Tahiti honeymoon, come rain and shine

  • Article by: ADAM BELZ , Star Tribune
  • Updated: August 31, 2013 - 3:45 PM

Newlyweds take on a new heartfelt vow: to embrace French Polynesia no matter the weather.

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Above: A fisherman works on his boat in the water off Tahiti, with Moorea in the distance. Right: Colorful tropical plants lend lushness to the landscape.

Photo: ADAM BELZ, Star Tribune

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Sipping drinks under a tarp on the southwest coast of Tahiti, my wife and I had a crisis of confidence.

Rain beat on the blue plastic above our heads and spattered the lagoon to our left. The restaurant had a total of four patrons at lunchtime, all of us slightly chilled. The sky was gray, the water was gray, and so was my wife’s face.

We’d chosen French Polynesia for our honeymoon because it seemed alien and romantic — remote specks of green in the expansive blue of the South Pacific. Likely, we would visit only once in our lives. Getting there would take a full day, but the reward, we imagined, would be miles of snorkeling, breezy hotels and sunup-to-sundown sunshine.

 

We flew on a Sunday morning into Papeete, the territory’s largest city. A $30 cab ride took us from the airport to our first resort, a few miles down the coast in Puna’auia. After we checked in with a succinct, unsmiling clerk and paid for a mediocre $40 breakfast, the first drops of rain started to fall.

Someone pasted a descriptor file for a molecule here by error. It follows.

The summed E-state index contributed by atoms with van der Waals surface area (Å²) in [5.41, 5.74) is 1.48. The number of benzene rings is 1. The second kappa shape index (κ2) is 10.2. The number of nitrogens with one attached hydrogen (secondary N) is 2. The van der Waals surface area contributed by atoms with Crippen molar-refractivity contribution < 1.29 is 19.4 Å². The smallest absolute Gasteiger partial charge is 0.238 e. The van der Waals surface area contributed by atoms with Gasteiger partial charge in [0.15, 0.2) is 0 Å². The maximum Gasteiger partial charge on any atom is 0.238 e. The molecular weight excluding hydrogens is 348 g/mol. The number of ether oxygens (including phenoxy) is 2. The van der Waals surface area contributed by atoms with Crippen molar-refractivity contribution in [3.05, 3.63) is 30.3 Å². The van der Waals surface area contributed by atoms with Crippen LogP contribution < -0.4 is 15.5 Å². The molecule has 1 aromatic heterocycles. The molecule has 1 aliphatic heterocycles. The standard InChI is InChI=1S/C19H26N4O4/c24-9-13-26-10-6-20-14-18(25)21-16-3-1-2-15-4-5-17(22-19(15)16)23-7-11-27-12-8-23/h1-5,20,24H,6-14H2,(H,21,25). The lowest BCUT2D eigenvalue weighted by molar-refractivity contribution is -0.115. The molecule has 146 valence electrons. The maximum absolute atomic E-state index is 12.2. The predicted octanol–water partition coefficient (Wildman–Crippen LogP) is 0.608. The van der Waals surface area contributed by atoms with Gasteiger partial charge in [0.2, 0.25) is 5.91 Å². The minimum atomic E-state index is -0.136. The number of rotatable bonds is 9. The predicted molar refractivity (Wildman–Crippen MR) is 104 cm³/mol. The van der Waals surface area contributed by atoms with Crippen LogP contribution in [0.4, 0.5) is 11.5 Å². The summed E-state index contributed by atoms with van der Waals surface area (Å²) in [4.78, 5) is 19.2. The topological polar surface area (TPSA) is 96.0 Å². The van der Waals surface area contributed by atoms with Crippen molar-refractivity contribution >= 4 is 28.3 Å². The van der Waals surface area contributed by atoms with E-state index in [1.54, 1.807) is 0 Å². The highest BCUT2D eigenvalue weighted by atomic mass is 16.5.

The next day, the clouds burst. Ditching our hopes for the beach, we rented a car and spent most of the day driving the 72-mile circumference of the island to get the lay of the land and see waterfalls.

If you’ve been to a tropical place when it’s raining, you know that what’s charming in sunshine can look sad in a downpour. The greens aren’t so green, and the water is not blue. We watched as rainwater gushed down from the mountains, churning red plumes of soil into the gray ocean, which looked like Lake Superior in November.

As the rain relented and clouds set in, we drove through Papeete, where the sidewalks and roads were busy, and the colonial buildings looked dingy.

It was an uninspiring afternoon, punctuated by our own clipped diplomacy regarding the rate at which the windshield wipers were wiping. We needed information. So we began tentatively questioning the hotel staff on the subject of weather.

“December and January are the rainy season,” said Jeremy, the guy who ran the pool area. “But the weather has been strange.”

It was March. That night, as clouds covered the moon, we huddled in our room and briefly contemplated an escape to Mexico.

Then we realized that the only way forward was to brush aside doubt and to hope for vindication. So we did. And we were. Vindicated, that is.

The next morning, the sun came out. Throwing open the curtains, I felt like I was stepping into the Technicolor of “The Wizard of Oz.”

There was the beach, white in the sunshine, and the bright blue lagoon framed by waving palm leaves and the coral breakwater a mile out. We rushed to the beach and spent all day there, still worried the rain would return.

But the sun kept shining, and we fell into a lazy rhythm of snorkeling, kayaking, napping on the beach and lunching on the balcony.

Octopus and angelfish

Most mornings we carried our snorkeling gear into the water, strapped in and drifted toward the forest of coral that covers the lagoon’s floor. We wove our way through mazes of what looked like giant heads of broccoli and cabbage.

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